In Silicon Valley, philanthropy is “booming,” say Open Impact co-founders Alexa Cortés Culwell and Heather McLeod Grant in the executive summary of “The Giving Code,” their seminal 2016 report. The boom, of course, is never the whole story, and widening income inequality has become a significant theme in ours. To better understand local philanthropy’s roots, role and future, we talked to Susan Ford Dorsey and her Sand Hill Foundation about how to invite all local stakeholders to put some skin in the game when it comes to solving
the region’s problems. Here’s her sound advice for the next chapter in giving.
For Sand Hill Foundation, geography matters, both in terms of the very roots of the foundation as well as its driving commitment to the community. Susan Ford Dorsey established the Foundation in 1995 with her late first husband, Tom Ford, who — as a sustainability-minded real estate developer — was instrumental in the creation of Sand Hill Road as we know it today: Silicon Valley’s iconic artery of entrepreneurship, enterprise and collaboration.
“He was always very philanthropic and felt strongly about giving in the counties where he lived and worked. When I took on our philanthropy, that was very natural for me,” says Dorsey, who devoted her career to the healthcare sector after earning her master’s in public health. She currently sits on the board of Lucile Packard Children’s Hospital at Stanford and is a co-chair for the Environmental Defense Fund’s Political Action Committee. Her husband, Michael Dorsey, serves on the Foundation’s board of directors.
The Foundation’s grants focus on health, educational and economic opportunity, the environment, sustainability and capital needs. Most recently, out of a concern for the mental health of young people in the community, the foundation launched its new grant, The Wellness Partnership: Improving Systems for Youth Mental Health. The proactive program aims to “improve the coordination and accessibility of prevention and early intervention efforts among local organizations that support young people,” according to the organization. “It’s promoting not just funding more therapists for more clinics, but trying to understand a whole system that can be more supportive of parents, the medical community and kids themselves.”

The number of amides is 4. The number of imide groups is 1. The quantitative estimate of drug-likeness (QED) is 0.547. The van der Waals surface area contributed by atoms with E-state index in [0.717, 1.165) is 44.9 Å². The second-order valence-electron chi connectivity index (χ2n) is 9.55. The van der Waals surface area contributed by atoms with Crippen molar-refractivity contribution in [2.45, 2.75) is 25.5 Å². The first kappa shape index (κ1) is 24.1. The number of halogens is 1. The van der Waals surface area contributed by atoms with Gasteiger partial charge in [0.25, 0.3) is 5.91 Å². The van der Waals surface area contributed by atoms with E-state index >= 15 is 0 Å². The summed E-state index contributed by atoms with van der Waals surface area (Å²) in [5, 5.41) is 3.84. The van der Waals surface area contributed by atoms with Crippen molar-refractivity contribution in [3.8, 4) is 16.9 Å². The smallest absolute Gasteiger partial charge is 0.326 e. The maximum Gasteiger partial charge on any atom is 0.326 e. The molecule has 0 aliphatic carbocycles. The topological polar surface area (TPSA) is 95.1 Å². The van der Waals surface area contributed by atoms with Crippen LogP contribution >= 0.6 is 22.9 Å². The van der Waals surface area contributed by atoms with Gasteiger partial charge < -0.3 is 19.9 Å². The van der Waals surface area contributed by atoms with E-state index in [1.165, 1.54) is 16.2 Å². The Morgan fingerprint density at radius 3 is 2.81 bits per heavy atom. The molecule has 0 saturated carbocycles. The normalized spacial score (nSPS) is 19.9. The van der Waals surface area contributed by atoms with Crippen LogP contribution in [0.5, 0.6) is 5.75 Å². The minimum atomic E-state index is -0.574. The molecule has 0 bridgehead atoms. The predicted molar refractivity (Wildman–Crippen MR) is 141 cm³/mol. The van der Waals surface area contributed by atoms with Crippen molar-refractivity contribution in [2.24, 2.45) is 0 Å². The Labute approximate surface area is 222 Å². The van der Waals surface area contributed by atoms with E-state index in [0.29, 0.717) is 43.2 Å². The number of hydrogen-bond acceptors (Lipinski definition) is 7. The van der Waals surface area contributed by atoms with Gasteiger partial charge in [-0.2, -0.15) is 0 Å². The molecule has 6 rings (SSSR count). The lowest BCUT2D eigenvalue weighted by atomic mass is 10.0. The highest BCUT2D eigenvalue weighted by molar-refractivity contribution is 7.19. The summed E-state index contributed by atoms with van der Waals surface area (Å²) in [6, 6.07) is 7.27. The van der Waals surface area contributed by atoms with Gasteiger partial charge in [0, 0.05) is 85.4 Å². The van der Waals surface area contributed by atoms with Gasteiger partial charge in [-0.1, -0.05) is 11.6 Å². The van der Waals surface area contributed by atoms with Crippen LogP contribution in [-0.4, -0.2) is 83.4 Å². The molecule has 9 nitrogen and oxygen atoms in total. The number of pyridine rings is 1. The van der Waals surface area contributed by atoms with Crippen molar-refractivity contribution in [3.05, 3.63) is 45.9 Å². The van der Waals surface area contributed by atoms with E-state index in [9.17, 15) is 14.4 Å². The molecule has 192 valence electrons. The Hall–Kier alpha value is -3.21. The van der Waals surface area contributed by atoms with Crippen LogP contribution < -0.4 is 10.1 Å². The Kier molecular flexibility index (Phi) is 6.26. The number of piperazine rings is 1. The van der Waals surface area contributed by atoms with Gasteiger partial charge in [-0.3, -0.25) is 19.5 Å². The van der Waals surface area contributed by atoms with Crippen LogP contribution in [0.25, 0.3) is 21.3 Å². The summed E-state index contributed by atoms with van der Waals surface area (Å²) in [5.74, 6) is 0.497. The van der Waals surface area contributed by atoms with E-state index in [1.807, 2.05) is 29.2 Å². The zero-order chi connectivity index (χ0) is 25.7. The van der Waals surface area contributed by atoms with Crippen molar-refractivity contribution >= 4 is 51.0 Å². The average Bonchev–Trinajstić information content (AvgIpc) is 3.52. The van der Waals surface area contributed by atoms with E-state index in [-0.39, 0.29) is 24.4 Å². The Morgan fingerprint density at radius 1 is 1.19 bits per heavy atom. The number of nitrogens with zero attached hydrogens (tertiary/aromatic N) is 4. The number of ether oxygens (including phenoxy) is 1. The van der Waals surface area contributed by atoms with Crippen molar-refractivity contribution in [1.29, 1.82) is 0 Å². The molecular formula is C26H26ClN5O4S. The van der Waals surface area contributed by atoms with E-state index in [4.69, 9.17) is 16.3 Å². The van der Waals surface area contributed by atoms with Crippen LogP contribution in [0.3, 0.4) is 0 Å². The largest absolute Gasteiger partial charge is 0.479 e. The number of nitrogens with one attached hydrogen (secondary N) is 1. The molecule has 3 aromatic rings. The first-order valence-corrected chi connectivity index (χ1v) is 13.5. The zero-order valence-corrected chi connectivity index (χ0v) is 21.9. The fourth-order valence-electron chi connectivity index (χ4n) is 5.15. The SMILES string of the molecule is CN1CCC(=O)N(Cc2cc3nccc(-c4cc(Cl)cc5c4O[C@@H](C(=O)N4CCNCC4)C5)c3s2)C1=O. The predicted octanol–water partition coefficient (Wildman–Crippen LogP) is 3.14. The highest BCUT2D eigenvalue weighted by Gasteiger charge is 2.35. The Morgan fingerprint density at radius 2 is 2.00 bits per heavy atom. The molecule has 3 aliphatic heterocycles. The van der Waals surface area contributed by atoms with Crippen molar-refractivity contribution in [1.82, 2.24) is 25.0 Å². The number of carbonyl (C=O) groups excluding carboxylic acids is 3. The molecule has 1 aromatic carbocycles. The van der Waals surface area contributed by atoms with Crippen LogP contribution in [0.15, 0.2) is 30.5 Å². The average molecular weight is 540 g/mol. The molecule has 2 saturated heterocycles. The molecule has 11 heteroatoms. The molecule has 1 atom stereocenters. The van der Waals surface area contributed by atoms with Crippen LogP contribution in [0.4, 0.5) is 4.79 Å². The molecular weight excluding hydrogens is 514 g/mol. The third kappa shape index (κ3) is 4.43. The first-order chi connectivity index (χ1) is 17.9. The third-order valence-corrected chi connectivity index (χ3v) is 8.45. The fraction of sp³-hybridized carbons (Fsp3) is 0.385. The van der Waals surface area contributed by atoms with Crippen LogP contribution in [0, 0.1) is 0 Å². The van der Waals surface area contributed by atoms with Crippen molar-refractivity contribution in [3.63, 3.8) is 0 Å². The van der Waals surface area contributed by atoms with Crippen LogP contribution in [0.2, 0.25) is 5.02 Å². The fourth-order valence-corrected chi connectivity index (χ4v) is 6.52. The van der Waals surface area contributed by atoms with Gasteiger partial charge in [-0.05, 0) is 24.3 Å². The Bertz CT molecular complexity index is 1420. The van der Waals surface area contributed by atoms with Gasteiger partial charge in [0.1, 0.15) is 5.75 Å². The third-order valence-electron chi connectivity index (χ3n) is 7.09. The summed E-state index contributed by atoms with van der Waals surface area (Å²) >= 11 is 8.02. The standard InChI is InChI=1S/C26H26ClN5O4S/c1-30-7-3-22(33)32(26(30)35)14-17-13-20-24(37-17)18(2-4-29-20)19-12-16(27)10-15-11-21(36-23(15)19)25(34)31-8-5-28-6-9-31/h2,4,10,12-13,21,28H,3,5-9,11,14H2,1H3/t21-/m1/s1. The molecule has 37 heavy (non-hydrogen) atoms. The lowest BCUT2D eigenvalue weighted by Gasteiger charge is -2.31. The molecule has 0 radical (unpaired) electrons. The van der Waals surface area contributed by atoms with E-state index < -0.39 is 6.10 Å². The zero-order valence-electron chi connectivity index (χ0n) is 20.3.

Dorsey, raised in Santa Cruz County as the second of four children, found her philanthropic values early on in life. Her father, an OB/GYN, and her mother, a homemaker, were both active in bringing to the county and put the empowerment and support of women high on their list of family values. Those included outreach in other ways, too, such as grassroots efforts to support the local migrant worker community.
“My earliest memory was of bringing Christmas gifts to the families of the Bracero program. These were Mexican workers who worked in the agricultural fields of Watsonville,” Dorsey says. “Seeing the looks on the parent’s faces as they watched their children open presents made a big impression on me and has definitely influenced my approach to philanthropy.”
That feeling, and the responsibility that comes with it, was something the Dorseys wanted to pass on to their son Tom, now 25, who spent his childhood deeply involved in philanthropy. “His first site visit was at the age of two and he has gone on more than he can count,” his mother recalls.
Decades after Dorsey first visited those farming fields, the area’s thriving ecosystem of talent and ambition is becoming an increasingly excellent fit for philanthropic endeavors — a symbiosis needed more now than ever in a Bay Area region squeezed by growth, sky-high housing prices and the twin, increasingly brutal pressures of poverty and lack of opportunity. That’s where some of the world’s biggest thinkers come in, Dorsey says.
“The Peninsula is an amazing place to do good works for several reasons. First, the diversity of our community makes it so interesting and challenging. Second, we have such great minds in the Silicon Valley to engage in solving our local as well as global problems” she says, exalting in the region’s virtues. “Third, our needs are great and this is often masked by the vast wealth that has been created here. Fourth, the philanthropic community is sophisticated and strong. We have many thought and real partners in most of our efforts, which is very satisfying.”
She stops and then adds.
“And, I love my life here. It makes me so happy to feel like I am working to make it even better.”
Dorsey’s advice for people looking to get involved? Begin with a search of what issues most pull you in or weigh on you. Then, do your homework to become as educated as you possibly can on both the issue you are trying to address and the needs of the communities you are hoping to reach.
“Be open to adapting your initial interest to what might be more relevant and helpful to the community,” she says. “In a nutshell, my advice is to lead with your heart, learn all you can about the issue and get to know your community.”